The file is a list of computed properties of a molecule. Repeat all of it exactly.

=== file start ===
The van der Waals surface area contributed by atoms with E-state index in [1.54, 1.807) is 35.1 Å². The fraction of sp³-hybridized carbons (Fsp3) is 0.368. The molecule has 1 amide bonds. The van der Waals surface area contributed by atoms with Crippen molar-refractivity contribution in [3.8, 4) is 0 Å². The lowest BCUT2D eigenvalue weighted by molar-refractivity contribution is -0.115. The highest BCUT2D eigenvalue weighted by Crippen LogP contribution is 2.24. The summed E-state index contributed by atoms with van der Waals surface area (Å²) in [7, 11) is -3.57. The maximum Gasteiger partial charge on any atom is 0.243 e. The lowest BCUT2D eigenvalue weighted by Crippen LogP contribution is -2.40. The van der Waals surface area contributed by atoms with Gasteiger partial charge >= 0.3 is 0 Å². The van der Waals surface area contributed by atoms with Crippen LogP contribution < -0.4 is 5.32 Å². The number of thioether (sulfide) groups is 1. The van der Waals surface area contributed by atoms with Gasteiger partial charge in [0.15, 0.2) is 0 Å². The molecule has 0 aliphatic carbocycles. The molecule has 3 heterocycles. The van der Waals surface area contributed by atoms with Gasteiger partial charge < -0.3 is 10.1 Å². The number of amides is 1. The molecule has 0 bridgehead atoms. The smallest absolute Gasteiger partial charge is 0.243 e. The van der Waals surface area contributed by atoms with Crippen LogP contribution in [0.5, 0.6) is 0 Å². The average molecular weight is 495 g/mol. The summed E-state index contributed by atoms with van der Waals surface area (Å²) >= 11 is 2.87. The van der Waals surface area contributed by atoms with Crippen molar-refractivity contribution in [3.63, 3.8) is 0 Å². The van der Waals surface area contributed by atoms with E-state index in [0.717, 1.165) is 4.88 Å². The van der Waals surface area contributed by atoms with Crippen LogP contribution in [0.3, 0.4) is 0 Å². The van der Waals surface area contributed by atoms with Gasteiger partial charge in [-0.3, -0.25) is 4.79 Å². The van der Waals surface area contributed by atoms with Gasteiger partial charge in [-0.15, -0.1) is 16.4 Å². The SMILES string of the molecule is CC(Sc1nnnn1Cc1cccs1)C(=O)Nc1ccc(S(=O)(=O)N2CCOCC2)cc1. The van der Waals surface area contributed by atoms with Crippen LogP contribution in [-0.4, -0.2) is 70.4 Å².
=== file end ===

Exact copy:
The van der Waals surface area contributed by atoms with E-state index in [1.54, 1.807) is 35.1 Å². The fraction of sp³-hybridized carbons (Fsp3) is 0.368. The molecule has 1 amide bonds. The van der Waals surface area contributed by atoms with Crippen molar-refractivity contribution in [3.8, 4) is 0 Å². The lowest BCUT2D eigenvalue weighted by molar-refractivity contribution is -0.115. The highest BCUT2D eigenvalue weighted by Crippen LogP contribution is 2.24. The summed E-state index contributed by atoms with van der Waals surface area (Å²) in [7, 11) is -3.57. The maximum Gasteiger partial charge on any atom is 0.243 e. The lowest BCUT2D eigenvalue weighted by Crippen LogP contribution is -2.40. The van der Waals surface area contributed by atoms with Gasteiger partial charge >= 0.3 is 0 Å². The van der Waals surface area contributed by atoms with Crippen LogP contribution < -0.4 is 5.32 Å². The number of thioether (sulfide) groups is 1. The van der Waals surface area contributed by atoms with Gasteiger partial charge in [0.15, 0.2) is 0 Å². The molecule has 0 aliphatic carbocycles. The molecule has 3 heterocycles. The van der Waals surface area contributed by atoms with Gasteiger partial charge < -0.3 is 10.1 Å². The number of amides is 1. The molecule has 0 bridgehead atoms. The smallest absolute Gasteiger partial charge is 0.243 e. The van der Waals surface area contributed by atoms with Crippen LogP contribution in [0.5, 0.6) is 0 Å². The average molecular weight is 495 g/mol. The summed E-state index contributed by atoms with van der Waals surface area (Å²) >= 11 is 2.87. The van der Waals surface area contributed by atoms with Crippen molar-refractivity contribution in [3.63, 3.8) is 0 Å². The van der Waals surface area contributed by atoms with E-state index in [0.717, 1.165) is 4.88 Å². The van der Waals surface area contributed by atoms with Crippen LogP contribution in [0.3, 0.4) is 0 Å². The van der Waals surface area contributed by atoms with Gasteiger partial charge in [-0.3, -0.25) is 4.79 Å². The van der Waals surface area contributed by atoms with Gasteiger partial charge in [-0.15, -0.1) is 16.4 Å². The SMILES string of the molecule is CC(Sc1nnnn1Cc1cccs1)C(=O)Nc1ccc(S(=O)(=O)N2CCOCC2)cc1. The van der Waals surface area contributed by atoms with Crippen LogP contribution in [-0.4, -0.2) is 70.4 Å².